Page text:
Rhubarb's Revenge

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Nearly every evening in the early 1970s, a group of friends who called themselves RoadApples (founding members: Greg Shuss, Chris Breetveld, Rob Rothschild, Rich Larsen, and Bill DiMartino with occasional…
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Nearly every evening in the early 1970s, a group of friends who called themselves RoadApples (founding members: Greg Shuss, Chris Breetveld, Rob Rothschild, Rich Larsen, and Bill DiMartino with occasional help from Mike Rothkopf, Mick Parmenter, and Shotzie) would meet at Chris Breetveld's "Pink Grass Studios" (otherwise known as his parents' house) in Kendall Park, New Jersey after a couple of the members' second-shift jobs let out. The young men would drink beer and attempt, in their untutored, verging-on-incompetent manner, to play something resembling music. They would inevitably play into the small hours of the night, all the while recording their experiments on Breetveld's Sony two-track reel-to-reel tape decks. After awhile, they began sounding pretty decent.

In early 1973, Breetveld's father announced that he would be moving the family to India for a five-year stint with UNICEF. Realizing that Breetveld would be taking his tape deck with him and thus depriving the other regulars of the musical spoils they had toiled over during the previous few years, the RoadApples decided to print up a dozen or so copies of the music as an LP keepsake for each member. It cost the same to press 100 LPs as for ten, however, so 100 copies of Rhubarb's Revenge or Confessions of a Big Lanky Dope were privately pressed in the fall of 1973 under the name Rhubarb's Revenge. Wondering if he had something commercially viable, Breetveld took the LP to a music publisher on Denmark Street in London (following directions given in the lyrics of the Kinks' "Denmark Street" straight to Tottingham Court Row), the first stop for the Breetveld family on its way to India. The publisher turned him down, as did every subsequent music publisher to whom he took the tapes once the family arrived in New Delhi.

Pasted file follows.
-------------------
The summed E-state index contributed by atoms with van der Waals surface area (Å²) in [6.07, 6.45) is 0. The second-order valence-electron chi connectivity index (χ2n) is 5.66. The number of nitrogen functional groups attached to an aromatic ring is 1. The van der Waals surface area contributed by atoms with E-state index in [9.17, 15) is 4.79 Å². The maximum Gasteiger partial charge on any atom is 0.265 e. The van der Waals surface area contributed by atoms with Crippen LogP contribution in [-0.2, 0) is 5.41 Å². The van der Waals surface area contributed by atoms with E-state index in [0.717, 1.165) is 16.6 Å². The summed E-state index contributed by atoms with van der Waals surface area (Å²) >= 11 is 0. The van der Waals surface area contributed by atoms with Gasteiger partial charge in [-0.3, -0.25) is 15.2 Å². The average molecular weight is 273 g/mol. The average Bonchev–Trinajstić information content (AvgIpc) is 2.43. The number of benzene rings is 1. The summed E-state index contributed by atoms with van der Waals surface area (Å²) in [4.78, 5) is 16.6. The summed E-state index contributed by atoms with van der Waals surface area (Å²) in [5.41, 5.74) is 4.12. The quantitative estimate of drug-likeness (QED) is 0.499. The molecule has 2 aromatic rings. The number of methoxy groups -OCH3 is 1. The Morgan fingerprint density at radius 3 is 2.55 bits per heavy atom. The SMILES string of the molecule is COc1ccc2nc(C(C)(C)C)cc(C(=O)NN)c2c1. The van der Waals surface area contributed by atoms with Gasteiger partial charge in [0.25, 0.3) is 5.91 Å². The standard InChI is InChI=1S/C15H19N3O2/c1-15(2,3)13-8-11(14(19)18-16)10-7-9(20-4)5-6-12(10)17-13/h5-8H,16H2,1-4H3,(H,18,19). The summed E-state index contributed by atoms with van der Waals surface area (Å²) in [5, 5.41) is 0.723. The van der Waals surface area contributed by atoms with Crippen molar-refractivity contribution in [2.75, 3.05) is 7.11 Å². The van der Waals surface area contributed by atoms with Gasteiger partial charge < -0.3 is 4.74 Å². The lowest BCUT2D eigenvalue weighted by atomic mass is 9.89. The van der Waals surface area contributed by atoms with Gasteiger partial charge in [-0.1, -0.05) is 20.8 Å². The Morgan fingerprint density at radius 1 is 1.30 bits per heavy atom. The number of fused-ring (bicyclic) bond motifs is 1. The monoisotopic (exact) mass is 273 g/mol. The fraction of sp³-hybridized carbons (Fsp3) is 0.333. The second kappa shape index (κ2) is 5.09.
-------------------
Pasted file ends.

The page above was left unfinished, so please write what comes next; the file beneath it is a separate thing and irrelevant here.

Eleven months after leaving for India, Breetveld returned to the States and teamed up with Shuss, Rothschild, and DiMartino to continue recording music. They recorded under various monikers and in a plethora of styles during this period, including "lost classics" such as the prog-rock wierdness of Send Money (1974), the pure pop of Wet Paint (1976), and Breetveld's rock opera/musical, The Panchilla Gorilla (1979)--none of which were released. Breetveld and Shuss later went on to form the '90s cult pop/rock sensation, the Breetles. The absurdly rare Rhubarb's Revenge album--which, despite its rarity, had found its way across the globe--was reissued by Gear Fab in 1999, with four added bonus cuts that had to be cut from the original LP because of length restrictions.